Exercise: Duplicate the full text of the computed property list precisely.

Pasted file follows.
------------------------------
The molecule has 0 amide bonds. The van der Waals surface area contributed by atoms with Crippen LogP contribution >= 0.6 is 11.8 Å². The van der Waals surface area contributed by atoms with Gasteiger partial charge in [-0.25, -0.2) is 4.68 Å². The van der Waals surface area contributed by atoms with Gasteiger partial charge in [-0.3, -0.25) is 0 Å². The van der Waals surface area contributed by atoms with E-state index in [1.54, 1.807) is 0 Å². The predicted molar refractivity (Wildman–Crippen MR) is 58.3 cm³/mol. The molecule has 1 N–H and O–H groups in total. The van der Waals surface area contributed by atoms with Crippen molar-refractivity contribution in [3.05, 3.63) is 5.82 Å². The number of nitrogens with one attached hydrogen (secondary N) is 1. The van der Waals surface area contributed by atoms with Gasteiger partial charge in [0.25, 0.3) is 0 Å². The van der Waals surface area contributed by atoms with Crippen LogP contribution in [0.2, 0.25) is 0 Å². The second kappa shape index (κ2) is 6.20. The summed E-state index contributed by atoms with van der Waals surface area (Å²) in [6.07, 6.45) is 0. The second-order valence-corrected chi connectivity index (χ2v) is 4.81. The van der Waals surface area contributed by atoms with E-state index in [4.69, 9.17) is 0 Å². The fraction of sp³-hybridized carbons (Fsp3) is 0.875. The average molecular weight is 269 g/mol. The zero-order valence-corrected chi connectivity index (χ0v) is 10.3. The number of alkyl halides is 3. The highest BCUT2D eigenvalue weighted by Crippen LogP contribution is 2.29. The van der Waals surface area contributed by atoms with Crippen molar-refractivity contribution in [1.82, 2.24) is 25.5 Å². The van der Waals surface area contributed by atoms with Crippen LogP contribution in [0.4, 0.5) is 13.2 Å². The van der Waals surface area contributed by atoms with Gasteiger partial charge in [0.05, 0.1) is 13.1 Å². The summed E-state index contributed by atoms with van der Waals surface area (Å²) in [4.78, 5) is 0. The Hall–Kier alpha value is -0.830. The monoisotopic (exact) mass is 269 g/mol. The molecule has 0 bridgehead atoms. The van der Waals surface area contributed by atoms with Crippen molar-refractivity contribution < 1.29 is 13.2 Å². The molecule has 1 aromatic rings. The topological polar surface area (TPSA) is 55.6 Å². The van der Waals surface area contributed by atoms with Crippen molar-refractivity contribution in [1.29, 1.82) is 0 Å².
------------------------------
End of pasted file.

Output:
The molecule has 0 amide bonds. The van der Waals surface area contributed by atoms with Crippen LogP contribution >= 0.6 is 11.8 Å². The van der Waals surface area contributed by atoms with Gasteiger partial charge in [-0.25, -0.2) is 4.68 Å². The van der Waals surface area contributed by atoms with Gasteiger partial charge in [-0.3, -0.25) is 0 Å². The van der Waals surface area contributed by atoms with E-state index in [1.54, 1.807) is 0 Å². The predicted molar refractivity (Wildman–Crippen MR) is 58.3 cm³/mol. The molecule has 1 N–H and O–H groups in total. The van der Waals surface area contributed by atoms with Crippen molar-refractivity contribution in [3.05, 3.63) is 5.82 Å². The number of nitrogens with one attached hydrogen (secondary N) is 1. The van der Waals surface area contributed by atoms with Gasteiger partial charge in [0.25, 0.3) is 0 Å². The van der Waals surface area contributed by atoms with Crippen LogP contribution in [0.2, 0.25) is 0 Å². The second kappa shape index (κ2) is 6.20. The summed E-state index contributed by atoms with van der Waals surface area (Å²) in [6.07, 6.45) is 0. The second-order valence-corrected chi connectivity index (χ2v) is 4.81. The van der Waals surface area contributed by atoms with E-state index in [4.69, 9.17) is 0 Å². The fraction of sp³-hybridized carbons (Fsp3) is 0.875. The average molecular weight is 269 g/mol. The zero-order valence-corrected chi connectivity index (χ0v) is 10.3. The number of alkyl halides is 3. The highest BCUT2D eigenvalue weighted by Crippen LogP contribution is 2.29. The van der Waals surface area contributed by atoms with Crippen molar-refractivity contribution in [1.82, 2.24) is 25.5 Å². The van der Waals surface area contributed by atoms with Crippen LogP contribution in [0.4, 0.5) is 13.2 Å². The van der Waals surface area contributed by atoms with Gasteiger partial charge in [0.05, 0.1) is 13.1 Å². The summed E-state index contributed by atoms with van der Waals surface area (Å²) in [4.78, 5) is 0. The Hall–Kier alpha value is -0.830. The monoisotopic (exact) mass is 269 g/mol. The molecule has 0 bridgehead atoms. The van der Waals surface area contributed by atoms with Crippen molar-refractivity contribution < 1.29 is 13.2 Å². The molecule has 1 aromatic rings. The topological polar surface area (TPSA) is 55.6 Å². The van der Waals surface area contributed by atoms with Crippen molar-refractivity contribution in [1.29, 1.82) is 0 Å².